Open up each of the quarters of the painting in Photoshop.
Remove canvas pattern
Zoom in and you might find the canvas pattern is visible. You can remove this:
- Apply Filter -> Blur -> Gaussian blur, have the radius at between 5–10 pixels.
- If you scanned at more than 300 dpi, reduce each quarter to 25%.
Size the images
Each image will need to be 25% (if quartered) or 50% (if halves).
- Go to Image Size (note: Make sure that Constrain – Proportions box is checked: Image Window).
- Change inches to percentage by pressing the triangle next to the word inches.
- Change width to read 25% (when the Proportions box is checked, both the width and height will be reduced by 25%).
- If necessary, go to Image -> Rotate, and select the correct number of degrees so that it will be right side up.
Now it is time to put your image together
Set the canvas size
The software will have a default setting of the size of your image. Make it too big and it can be difficult to work with. The bigger the image, the bigger the file size.
- Go to Image -> Canvas Size, change the width to five inches and the height to six inches. This will give you enough room to assemble the painting.
Next, add three more layers to the image, one for each of the quarters (or two layers if it is halves).
- Make sure the Layers Palette is open.
- If it isn’t, go to Window -> Palettes -> Show Layers to open it.
- Press the triangle until the menu pops out and choose New Layer.
- Using the Marquee tool, move the bottom left side of the painting to the bottom left side of the screen.
- Copy each of the remaining quarters and paste it into its own layer in your assembled image file. Bring the images together.
You can now move around each of the quarters until they all match up with each other. To do so, select the layer that it is on and use the Move Tool to move each section by a very small amount. (Tip: You can use the arrow keys).
Create one image
When you are happy that all the quarters line up, go back to the Layers Palette and press the triangle again. This time choose Flatten Image and your quarters will be pasted together.
Now you can handle this image like any others you have edited. Save as a TIFF, not as a JPEG. Later, you can export your file to other types, such as PNG.
A few extra things to consider
You might need to trim your image a little, sharpen it, adjust the colors, or change the size, depending on your intended use.
The process for scanning large paintings or drawings may appear complicated, but once you practice a few times, it quickly becomes easy. But if you still find it too difficult, you may feel it is easier to get it professionally scanned, using professional equipment. See below for more on professional scanning options.
Which scanner to buy
Scanner technology is improving all the time, so it’s difficult to keep current with recommendations. The best advice is to do your research. Start with online recommendations, but ensure the source is reliable and independent. Be wary of reviews and “best of” lists that are simply advertisements in disguise. Most bloggers will reveal if they receive commission or have affiliate links.
There are specialist photography magazines and online expert bloggers that will offer detailed advice on scanners. But you will still need to make sure your chosen model suits your purpose. The main factors to consider are the optical resolution and bit depth, but any new scanner is likely to produce acceptable results. Most will be compatible with different software and operating systems, although it’s always wise to confirm.
Professional digital scanning
The limitation of a home flatbed scanner is often as simple as the almost invisible distance between the piece of work and the scanner itself. Who hasn’t held down the lid or deployed a few heavy books as weights? That almost invisible distance is nearly zero with professional scanners. That infinitesimal clearance between the print head and the substrate (what we might call the scanner plate) is crucial to high quality images and prints.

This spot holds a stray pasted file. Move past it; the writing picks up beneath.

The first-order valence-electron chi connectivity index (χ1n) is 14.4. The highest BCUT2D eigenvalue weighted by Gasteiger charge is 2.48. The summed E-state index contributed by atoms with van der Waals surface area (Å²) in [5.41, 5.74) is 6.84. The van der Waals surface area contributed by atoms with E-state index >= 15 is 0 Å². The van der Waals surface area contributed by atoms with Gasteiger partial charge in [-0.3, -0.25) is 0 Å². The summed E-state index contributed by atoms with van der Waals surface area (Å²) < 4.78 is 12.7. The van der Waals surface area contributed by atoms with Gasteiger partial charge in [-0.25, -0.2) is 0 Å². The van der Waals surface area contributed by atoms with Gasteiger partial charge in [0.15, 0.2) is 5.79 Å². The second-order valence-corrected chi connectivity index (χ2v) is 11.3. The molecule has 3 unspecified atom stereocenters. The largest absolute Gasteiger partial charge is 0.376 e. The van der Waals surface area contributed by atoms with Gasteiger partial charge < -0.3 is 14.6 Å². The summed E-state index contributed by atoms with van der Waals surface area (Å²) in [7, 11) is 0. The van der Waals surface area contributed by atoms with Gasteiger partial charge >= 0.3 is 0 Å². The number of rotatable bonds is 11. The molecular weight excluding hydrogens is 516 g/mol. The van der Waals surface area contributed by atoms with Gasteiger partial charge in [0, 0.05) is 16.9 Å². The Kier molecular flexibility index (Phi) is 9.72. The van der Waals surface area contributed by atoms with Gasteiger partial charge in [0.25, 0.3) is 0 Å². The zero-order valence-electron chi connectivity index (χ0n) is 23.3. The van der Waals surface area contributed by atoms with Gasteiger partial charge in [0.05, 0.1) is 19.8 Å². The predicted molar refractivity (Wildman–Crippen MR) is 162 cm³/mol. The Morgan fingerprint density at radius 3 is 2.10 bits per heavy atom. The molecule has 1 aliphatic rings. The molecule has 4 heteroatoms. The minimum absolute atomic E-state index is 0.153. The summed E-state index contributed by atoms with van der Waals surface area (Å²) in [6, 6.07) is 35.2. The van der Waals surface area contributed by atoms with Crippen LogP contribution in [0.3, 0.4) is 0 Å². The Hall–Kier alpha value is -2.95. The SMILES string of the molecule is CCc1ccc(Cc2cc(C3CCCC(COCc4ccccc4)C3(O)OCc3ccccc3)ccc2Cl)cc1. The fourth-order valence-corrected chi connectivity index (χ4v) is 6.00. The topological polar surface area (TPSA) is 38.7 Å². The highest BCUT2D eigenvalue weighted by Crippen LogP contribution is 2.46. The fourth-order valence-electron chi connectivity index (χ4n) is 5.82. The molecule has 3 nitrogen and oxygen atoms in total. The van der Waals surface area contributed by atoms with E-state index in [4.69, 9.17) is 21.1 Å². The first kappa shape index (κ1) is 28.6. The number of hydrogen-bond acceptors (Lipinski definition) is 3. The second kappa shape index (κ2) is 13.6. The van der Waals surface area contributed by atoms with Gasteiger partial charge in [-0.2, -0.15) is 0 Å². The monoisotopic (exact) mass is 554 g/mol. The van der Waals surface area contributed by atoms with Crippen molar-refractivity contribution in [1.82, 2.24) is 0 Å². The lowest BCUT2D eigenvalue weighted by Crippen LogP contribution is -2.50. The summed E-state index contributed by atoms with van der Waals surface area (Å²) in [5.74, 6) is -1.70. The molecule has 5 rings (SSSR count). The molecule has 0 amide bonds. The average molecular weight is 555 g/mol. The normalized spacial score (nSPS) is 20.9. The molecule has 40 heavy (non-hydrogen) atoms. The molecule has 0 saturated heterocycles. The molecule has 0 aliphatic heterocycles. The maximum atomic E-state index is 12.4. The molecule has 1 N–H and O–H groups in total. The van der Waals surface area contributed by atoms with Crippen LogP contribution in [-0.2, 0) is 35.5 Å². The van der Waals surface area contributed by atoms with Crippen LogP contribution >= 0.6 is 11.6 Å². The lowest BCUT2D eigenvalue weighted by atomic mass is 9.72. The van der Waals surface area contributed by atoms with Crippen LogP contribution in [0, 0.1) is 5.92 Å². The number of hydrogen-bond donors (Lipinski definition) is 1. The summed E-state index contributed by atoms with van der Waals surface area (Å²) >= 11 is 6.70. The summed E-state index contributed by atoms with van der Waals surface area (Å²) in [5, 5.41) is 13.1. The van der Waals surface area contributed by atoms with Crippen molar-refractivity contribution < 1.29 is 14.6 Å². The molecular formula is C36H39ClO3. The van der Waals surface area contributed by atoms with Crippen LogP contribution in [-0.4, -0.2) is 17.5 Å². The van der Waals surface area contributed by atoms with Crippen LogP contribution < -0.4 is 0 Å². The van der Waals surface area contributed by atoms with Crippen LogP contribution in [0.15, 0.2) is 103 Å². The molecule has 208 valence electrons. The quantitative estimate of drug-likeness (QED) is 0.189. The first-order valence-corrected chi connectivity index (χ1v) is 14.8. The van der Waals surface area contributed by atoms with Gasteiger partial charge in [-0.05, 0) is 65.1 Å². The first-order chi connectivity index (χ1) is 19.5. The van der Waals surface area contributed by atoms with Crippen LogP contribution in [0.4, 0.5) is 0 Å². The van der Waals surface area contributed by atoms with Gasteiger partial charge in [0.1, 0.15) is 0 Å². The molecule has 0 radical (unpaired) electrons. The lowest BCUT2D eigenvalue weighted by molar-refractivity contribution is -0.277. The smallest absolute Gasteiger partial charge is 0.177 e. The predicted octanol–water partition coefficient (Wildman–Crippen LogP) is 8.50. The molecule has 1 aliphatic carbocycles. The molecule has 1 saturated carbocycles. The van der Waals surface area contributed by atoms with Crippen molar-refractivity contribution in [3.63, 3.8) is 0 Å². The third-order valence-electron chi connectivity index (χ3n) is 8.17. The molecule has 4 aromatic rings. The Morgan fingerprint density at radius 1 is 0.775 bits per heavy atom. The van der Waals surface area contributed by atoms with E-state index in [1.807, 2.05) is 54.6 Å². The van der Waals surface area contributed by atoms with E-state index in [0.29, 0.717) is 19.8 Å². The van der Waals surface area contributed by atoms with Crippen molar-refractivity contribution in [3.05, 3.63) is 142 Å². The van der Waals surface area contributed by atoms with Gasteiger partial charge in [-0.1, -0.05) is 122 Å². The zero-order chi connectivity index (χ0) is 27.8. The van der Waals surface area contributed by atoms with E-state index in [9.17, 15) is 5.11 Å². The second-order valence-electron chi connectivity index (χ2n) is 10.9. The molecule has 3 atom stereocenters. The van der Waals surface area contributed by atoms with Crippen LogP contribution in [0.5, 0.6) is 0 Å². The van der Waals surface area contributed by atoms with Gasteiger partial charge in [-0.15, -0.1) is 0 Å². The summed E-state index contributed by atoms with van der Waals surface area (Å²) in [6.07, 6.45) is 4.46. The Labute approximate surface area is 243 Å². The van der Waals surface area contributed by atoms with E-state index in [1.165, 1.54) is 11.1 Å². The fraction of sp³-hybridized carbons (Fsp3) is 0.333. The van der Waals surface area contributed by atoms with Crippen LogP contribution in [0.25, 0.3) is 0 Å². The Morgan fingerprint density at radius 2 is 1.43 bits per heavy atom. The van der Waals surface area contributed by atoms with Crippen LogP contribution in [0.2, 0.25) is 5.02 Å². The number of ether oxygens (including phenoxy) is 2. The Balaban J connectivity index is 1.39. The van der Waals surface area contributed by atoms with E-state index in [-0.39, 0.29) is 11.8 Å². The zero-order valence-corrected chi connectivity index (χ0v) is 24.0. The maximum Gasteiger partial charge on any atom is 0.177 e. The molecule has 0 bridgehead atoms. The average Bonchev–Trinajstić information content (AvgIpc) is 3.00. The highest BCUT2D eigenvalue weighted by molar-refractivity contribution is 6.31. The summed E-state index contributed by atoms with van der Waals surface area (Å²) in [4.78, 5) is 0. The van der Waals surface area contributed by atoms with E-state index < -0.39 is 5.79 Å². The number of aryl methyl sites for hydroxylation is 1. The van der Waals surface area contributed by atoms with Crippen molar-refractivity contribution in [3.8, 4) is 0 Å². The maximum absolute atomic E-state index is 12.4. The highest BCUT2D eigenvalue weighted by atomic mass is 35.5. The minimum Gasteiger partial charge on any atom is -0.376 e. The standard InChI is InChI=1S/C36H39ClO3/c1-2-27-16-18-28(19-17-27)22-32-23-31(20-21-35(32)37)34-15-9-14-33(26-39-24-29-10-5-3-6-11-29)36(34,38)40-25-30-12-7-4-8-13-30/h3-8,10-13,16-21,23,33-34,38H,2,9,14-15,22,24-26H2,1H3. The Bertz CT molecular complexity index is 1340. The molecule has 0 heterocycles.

How to find a professional scanner
Online research will help you identify good professional scanners, but remember they will need your original work, so factor in postage or carrier costs. You are not looking for a mass printer offering leaflets and business cards. Art printing and scanning is a specialist skill requiring quality equipment.
Most art printers will offer scanning services as an extra to printing, so if art scanning doesn’t show up in online searches, try art printers.
A credible professional will gladly provide you with references to past clients before you commit.
What are the options for professional scanning?
These machines are professional level. Buying one will set you back thousands of dollars. Generally, only pro labs require that kind of firepower, so it is hardly surprising that a high-resolution scan can cost $50 a pop. The available scanning size will vary, but professional scanners who are experienced in artwork can also use the partial scanning method detailed above.
Where to go for the best digital scanning?
If you decide to splurge on professional quality scanning, look out for businesses that promote brands like swissQprint, which prides itself on operating as close to the substrate (scanner plate) as possible. If in doubt, contact the printer and find out more.
Once your images are professionally scanned, you can use them for everything from your website to posters – you can even display it on a billboard.
Professional scanning and the ability to create near-perfect copies of your work may open up an entirely new line of business for you: selling your prints. From that perspective, professional scanning might be a worthwhile investment in the growth of your art business. If done well, scanned artworks don’t have to be professionally printed before you sell them. Increasingly, artists are selling downloads of their work — good news for those who want to bypass the scanning process entirely.
For more, check out our guide to reproducing your prints for commercial sale. Or, read our blog on how to market your prints to the lucrative interior design market.
Create a Stunning Artist Website
And don’t forget that pixel-perfect images of your artwork are the backbone of a beautiful artist website and the key to showcasing and selling your art online.
And, if you’re wondering where to showcase these fabulous images of your work, consider building a free website with Artweb.
This post was originally published in April 2011. Last update: February 6, 2023.